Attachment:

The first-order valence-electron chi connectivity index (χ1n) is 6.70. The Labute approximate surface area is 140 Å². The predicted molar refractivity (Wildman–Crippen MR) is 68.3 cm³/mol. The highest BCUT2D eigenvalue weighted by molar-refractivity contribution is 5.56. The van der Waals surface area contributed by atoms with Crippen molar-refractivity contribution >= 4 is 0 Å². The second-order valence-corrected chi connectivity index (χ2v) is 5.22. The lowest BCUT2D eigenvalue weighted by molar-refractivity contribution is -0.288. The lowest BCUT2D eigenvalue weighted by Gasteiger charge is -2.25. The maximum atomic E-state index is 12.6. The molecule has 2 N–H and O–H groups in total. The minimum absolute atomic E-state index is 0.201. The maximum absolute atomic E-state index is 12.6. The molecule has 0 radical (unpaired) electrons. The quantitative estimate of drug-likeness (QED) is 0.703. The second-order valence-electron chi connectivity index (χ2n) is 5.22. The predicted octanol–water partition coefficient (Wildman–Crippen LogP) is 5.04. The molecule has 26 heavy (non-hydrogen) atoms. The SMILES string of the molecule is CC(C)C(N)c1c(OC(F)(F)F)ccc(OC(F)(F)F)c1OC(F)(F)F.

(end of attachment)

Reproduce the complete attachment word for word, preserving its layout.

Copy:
The first-order valence-electron chi connectivity index (χ1n) is 6.70. The Labute approximate surface area is 140 Å². The predicted molar refractivity (Wildman–Crippen MR) is 68.3 cm³/mol. The highest BCUT2D eigenvalue weighted by molar-refractivity contribution is 5.56. The van der Waals surface area contributed by atoms with Crippen molar-refractivity contribution >= 4 is 0 Å². The second-order valence-corrected chi connectivity index (χ2v) is 5.22. The lowest BCUT2D eigenvalue weighted by molar-refractivity contribution is -0.288. The lowest BCUT2D eigenvalue weighted by Gasteiger charge is -2.25. The maximum atomic E-state index is 12.6. The molecule has 2 N–H and O–H groups in total. The minimum absolute atomic E-state index is 0.201. The maximum absolute atomic E-state index is 12.6. The molecule has 0 radical (unpaired) electrons. The quantitative estimate of drug-likeness (QED) is 0.703. The second-order valence-electron chi connectivity index (χ2n) is 5.22. The predicted octanol–water partition coefficient (Wildman–Crippen LogP) is 5.04. The molecule has 26 heavy (non-hydrogen) atoms. The SMILES string of the molecule is CC(C)C(N)c1c(OC(F)(F)F)ccc(OC(F)(F)F)c1OC(F)(F)F.